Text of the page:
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MH:Have you been thinking about doing a project with Pruitt-Igoe for a while now?
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JWC: I’ve been working on the project for about a year and a half…I started January 2010.  But before that, the way I thought about Pruitt-Igoe was distorted. As I said before, when I ran Boots a lot of artists emailed me wanting to do something involving Pruitt-Igoe and my response was that it was gone, you can’t see it, and it’s been built on top of. I knew about Pruitt-Igoe and its famous role in the “death of Modern architecture.” What I didn’t realize was that I had my projects confused. There was a project over by Anheuser-Busch called Darst-Webbe and that is the one I saw when I was a kid that was torn down. I always thought that was Pruitt-Igoe. It wasn’t until I was involved with a North Side community project and I kept driving by this huge tree-filled lot and kept thinking “what is this weird fenced off lot in the middle of a major avenue?” I thought perhaps it was once a lumberyard or junkyard. It wasn’t until someone told me that was the location of Pruitt-Igoe that my world was rocked big time. I got really upset with myself because for the last four and a half years I was telling artists that it was no longer here. Through my own mistake of not knowing about it I wanted to know as much as I could, so I just started researching the hell out of it. Through my research I realized how big it was. When I went to school in Chicago my bus route would pass by Cabrini–Green, there were 6 or 7 buildings, so when I found out Pruitt-Igoe had 33 buildings I was blown away. In pictures you really only see one building collapsing, you never really see the epic mass of it.
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MH: The piece you included in the Sweet Jesus show last November included images of Pruitt-Igoe and actual bee hives in the space. Was that the starting point for the proposal?
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JWC: I started doing studio research on the site and at the same time I was learning about film and photography. The interesting thing about film is that you have to pay attention to the light. I started driving there in the morning and in the afternoon and at dusk to see how the light changed. When you do that you’re not just going in there with a digital camera, shooting rapidly and walking out with 200 images. When you shoot with film you might get 12 successful images. It slowed me down and I was able to spend some time in there and ask questions. So the first thing I wanted to do was get images. The name of the series was 33 Buildings 11 Story.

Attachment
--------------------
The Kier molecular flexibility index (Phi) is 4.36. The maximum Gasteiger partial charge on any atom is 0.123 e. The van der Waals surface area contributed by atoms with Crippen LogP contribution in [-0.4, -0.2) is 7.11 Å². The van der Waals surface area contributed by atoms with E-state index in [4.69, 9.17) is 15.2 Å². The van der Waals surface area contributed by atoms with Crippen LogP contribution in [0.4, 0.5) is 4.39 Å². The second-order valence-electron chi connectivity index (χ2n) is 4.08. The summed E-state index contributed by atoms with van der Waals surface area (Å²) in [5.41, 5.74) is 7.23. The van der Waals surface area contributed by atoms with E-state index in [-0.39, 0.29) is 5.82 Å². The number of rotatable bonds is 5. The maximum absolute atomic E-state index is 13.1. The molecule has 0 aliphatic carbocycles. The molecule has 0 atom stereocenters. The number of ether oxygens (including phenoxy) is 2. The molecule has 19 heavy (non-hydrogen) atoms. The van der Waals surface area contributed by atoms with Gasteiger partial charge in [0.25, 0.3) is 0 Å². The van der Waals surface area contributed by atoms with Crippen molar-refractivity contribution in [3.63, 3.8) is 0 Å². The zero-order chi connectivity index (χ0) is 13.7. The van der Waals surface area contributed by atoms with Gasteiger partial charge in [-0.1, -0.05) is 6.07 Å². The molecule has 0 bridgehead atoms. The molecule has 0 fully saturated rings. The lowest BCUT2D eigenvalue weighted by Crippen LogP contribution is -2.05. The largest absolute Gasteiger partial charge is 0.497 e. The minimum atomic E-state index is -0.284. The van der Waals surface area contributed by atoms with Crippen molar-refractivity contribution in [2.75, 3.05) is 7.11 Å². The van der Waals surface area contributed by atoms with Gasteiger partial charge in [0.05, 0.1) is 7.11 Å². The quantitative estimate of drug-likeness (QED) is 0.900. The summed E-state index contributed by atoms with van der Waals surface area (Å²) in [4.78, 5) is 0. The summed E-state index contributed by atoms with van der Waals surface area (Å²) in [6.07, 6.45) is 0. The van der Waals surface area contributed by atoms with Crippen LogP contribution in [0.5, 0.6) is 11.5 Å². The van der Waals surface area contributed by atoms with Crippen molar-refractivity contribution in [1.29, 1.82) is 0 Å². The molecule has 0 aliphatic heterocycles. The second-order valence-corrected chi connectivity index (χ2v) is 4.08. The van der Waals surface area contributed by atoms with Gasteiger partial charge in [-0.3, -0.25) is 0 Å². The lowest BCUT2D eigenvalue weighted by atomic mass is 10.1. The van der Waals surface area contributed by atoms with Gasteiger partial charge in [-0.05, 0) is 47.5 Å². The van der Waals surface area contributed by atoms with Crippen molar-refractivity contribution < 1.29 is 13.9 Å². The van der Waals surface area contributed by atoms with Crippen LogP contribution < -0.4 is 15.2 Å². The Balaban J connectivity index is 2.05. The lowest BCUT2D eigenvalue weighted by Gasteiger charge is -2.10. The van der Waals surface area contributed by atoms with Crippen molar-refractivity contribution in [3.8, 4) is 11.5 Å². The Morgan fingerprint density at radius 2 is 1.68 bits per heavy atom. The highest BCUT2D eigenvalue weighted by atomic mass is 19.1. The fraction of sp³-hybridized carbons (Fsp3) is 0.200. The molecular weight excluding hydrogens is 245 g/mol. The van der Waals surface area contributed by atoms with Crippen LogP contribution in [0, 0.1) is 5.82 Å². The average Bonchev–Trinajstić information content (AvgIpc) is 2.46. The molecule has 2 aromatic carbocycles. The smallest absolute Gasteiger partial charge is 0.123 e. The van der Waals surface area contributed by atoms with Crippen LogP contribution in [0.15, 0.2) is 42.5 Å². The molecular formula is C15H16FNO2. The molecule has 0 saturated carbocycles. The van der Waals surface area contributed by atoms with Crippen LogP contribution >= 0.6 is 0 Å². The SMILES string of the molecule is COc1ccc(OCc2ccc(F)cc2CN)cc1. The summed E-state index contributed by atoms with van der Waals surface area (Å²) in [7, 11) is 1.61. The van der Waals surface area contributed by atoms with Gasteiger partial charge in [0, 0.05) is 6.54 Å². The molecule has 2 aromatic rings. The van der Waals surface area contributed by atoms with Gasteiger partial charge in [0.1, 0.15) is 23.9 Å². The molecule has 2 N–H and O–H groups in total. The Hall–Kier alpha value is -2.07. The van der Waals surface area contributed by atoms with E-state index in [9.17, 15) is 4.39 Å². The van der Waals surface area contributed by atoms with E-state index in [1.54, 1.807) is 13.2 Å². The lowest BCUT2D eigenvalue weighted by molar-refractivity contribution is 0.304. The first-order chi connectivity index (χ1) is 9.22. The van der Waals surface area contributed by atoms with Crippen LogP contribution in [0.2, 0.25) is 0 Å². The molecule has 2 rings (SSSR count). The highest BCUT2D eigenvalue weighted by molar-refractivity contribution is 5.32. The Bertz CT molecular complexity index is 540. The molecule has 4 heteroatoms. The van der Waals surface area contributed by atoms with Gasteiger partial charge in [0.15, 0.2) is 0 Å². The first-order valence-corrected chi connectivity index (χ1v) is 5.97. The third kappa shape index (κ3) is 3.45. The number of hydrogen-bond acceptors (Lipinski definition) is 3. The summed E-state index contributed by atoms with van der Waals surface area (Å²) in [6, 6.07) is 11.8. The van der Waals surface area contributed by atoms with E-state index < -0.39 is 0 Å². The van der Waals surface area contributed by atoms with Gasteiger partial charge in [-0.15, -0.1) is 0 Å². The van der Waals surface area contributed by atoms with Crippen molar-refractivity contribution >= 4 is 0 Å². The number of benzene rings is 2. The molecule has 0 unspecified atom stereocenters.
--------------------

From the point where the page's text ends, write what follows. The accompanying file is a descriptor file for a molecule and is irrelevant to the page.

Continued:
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Going back to the idea of continuing the history of Pruitt-Igoe, there’s been enough art made about the destruction of the buildings. I wanted to do the opposite by taking photographs of the site in it current state. I would show people these photographs and ask them where do you think I shot these pictures?  Most would say a rain forest or even some other-worldly place. During one of my film shoots, there were so many bugs you couldn’t hear the traffic. I was there at like 7 in the morning the birds and bugs were just going crazy. I also noticed many dog paw prints in the dirt. It made me realize that the site had become a natural habitat. So at first, I was thinking bird sanctuary, wild dog park, something ludicrous. I started asking people “what would you do?” That’s just the nature of brainstorming– you have to get the goofy impulses out first just to clear your mind. It wasn’t until I was taking a picture of a wildflower and I saw a bee that I thought, well bees are a community and they could use a sanctuary. That was a big part of the studio research. I didn’t go in having a big idea; I went in there in some ways just wanting to correct my ignorance by doing studio research.
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I started researching bees and right away I wanted to own a Bee hive. That was a search in itself. I wanted ones that were functioning already and I was able to find them. Actually when I had them in my car there would be bees all over the place. I guess they were drawn to the pheromones in the used hives. Hunting down the hives was interesting because also through studio research you meet people. So now I’m talking to a farmer out in the county and talking to a farmer out in Illinois and I’m going to their farms and seeing how they use bees and how they talk about bee keeping. Then I went to my studio and started to stack the hives. Then I pushed one back and it was right in front of me. There are the Pruitt-Igoe buildings. It was one of those moments where I was really trying to keep my mind open about the project and the project came to me. Those are moments that I love. They don’t have an agenda or anything. There’s a poetic part of it being a bee sanctuary too. Bees are dying and bees help sustain the human food chain. Bees equal humans in that way. Without bees we would have a very hard time getting food. Not to get too into the bee thing but just skimming the top of my research, any type of fruit or vegetable that we eat, without bees, we wouldn’t have it. And if you say “well I eat meat,” cows eat food pollinated by bees. It’s not just a vegetable and fruit thing but it’s who’s eating that food, too.